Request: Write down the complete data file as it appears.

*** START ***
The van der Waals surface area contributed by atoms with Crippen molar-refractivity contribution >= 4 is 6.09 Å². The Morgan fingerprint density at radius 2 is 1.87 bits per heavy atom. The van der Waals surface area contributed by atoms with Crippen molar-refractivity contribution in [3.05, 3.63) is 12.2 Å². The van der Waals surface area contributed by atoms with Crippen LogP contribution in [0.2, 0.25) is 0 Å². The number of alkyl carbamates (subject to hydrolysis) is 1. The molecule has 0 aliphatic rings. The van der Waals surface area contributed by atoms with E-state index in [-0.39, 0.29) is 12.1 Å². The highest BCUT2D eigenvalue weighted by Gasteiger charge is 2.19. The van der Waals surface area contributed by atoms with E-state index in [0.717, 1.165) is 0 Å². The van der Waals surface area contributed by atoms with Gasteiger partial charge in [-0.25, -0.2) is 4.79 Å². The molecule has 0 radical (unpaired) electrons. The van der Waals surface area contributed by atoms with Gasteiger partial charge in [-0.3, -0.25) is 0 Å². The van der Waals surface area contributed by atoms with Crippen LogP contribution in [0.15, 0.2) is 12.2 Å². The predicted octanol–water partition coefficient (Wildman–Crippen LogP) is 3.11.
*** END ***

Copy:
The van der Waals surface area contributed by atoms with Crippen molar-refractivity contribution >= 4 is 6.09 Å². The Morgan fingerprint density at radius 2 is 1.87 bits per heavy atom. The van der Waals surface area contributed by atoms with Crippen molar-refractivity contribution in [3.05, 3.63) is 12.2 Å². The van der Waals surface area contributed by atoms with Crippen LogP contribution in [0.2, 0.25) is 0 Å². The number of alkyl carbamates (subject to hydrolysis) is 1. The molecule has 0 aliphatic rings. The van der Waals surface area contributed by atoms with E-state index in [-0.39, 0.29) is 12.1 Å². The highest BCUT2D eigenvalue weighted by Gasteiger charge is 2.19. The van der Waals surface area contributed by atoms with E-state index in [0.717, 1.165) is 0 Å². The van der Waals surface area contributed by atoms with Gasteiger partial charge in [-0.25, -0.2) is 4.79 Å². The molecule has 0 radical (unpaired) electrons. The van der Waals surface area contributed by atoms with Gasteiger partial charge in [-0.3, -0.25) is 0 Å². The van der Waals surface area contributed by atoms with Crippen LogP contribution in [0.15, 0.2) is 12.2 Å². The predicted octanol–water partition coefficient (Wildman–Crippen LogP) is 3.11.